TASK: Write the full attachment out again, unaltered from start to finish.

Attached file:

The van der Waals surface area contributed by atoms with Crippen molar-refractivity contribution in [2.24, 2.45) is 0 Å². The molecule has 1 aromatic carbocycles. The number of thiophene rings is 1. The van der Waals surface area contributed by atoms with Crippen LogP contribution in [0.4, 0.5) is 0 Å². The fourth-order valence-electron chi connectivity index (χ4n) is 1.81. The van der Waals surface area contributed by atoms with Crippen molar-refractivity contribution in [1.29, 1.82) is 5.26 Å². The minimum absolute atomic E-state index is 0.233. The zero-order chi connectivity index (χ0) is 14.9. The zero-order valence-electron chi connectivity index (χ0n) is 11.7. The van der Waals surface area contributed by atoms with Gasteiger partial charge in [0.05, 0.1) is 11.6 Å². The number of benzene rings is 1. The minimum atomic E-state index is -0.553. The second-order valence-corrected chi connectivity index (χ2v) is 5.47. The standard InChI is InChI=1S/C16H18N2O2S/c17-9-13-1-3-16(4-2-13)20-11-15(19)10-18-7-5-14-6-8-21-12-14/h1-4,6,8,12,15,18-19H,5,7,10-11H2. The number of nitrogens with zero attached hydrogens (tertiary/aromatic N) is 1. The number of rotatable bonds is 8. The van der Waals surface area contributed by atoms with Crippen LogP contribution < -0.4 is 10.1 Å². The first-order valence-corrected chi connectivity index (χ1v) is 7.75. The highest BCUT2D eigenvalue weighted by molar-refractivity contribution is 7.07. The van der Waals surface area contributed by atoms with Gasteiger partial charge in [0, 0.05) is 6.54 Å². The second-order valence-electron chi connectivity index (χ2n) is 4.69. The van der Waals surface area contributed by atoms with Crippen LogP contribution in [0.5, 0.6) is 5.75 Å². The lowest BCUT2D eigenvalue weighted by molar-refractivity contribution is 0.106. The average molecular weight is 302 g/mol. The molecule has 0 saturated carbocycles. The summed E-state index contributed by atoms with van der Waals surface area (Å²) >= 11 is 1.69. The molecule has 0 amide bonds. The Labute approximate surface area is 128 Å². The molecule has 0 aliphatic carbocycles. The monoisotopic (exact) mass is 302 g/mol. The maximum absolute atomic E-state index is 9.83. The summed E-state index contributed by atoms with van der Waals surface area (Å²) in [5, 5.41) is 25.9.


The van der Waals surface area contributed by atoms with Crippen molar-refractivity contribution in [2.24, 2.45) is 0 Å². The molecule has 1 aromatic carbocycles. The number of thiophene rings is 1. The van der Waals surface area contributed by atoms with Crippen LogP contribution in [0.4, 0.5) is 0 Å². The fourth-order valence-electron chi connectivity index (χ4n) is 1.81. The van der Waals surface area contributed by atoms with Crippen molar-refractivity contribution in [1.29, 1.82) is 5.26 Å². The minimum absolute atomic E-state index is 0.233. The zero-order chi connectivity index (χ0) is 14.9. The zero-order valence-electron chi connectivity index (χ0n) is 11.7. The van der Waals surface area contributed by atoms with Gasteiger partial charge in [0.05, 0.1) is 11.6 Å². The number of benzene rings is 1. The minimum atomic E-state index is -0.553. The second-order valence-corrected chi connectivity index (χ2v) is 5.47. The standard InChI is InChI=1S/C16H18N2O2S/c17-9-13-1-3-16(4-2-13)20-11-15(19)10-18-7-5-14-6-8-21-12-14/h1-4,6,8,12,15,18-19H,5,7,10-11H2. The number of nitrogens with zero attached hydrogens (tertiary/aromatic N) is 1. The number of rotatable bonds is 8. The van der Waals surface area contributed by atoms with Crippen LogP contribution < -0.4 is 10.1 Å². The first-order valence-corrected chi connectivity index (χ1v) is 7.75. The highest BCUT2D eigenvalue weighted by molar-refractivity contribution is 7.07. The van der Waals surface area contributed by atoms with Gasteiger partial charge in [0, 0.05) is 6.54 Å². The second-order valence-electron chi connectivity index (χ2n) is 4.69. The van der Waals surface area contributed by atoms with Crippen LogP contribution in [0.5, 0.6) is 5.75 Å². The lowest BCUT2D eigenvalue weighted by molar-refractivity contribution is 0.106. The average molecular weight is 302 g/mol. The molecule has 0 saturated carbocycles. The summed E-state index contributed by atoms with van der Waals surface area (Å²) >= 11 is 1.69. The molecule has 0 amide bonds. The Labute approximate surface area is 128 Å². The molecule has 0 aliphatic carbocycles. The monoisotopic (exact) mass is 302 g/mol. The maximum absolute atomic E-state index is 9.83. The summed E-state index contributed by atoms with van der Waals surface area (Å²) in [5, 5.41) is 25.9.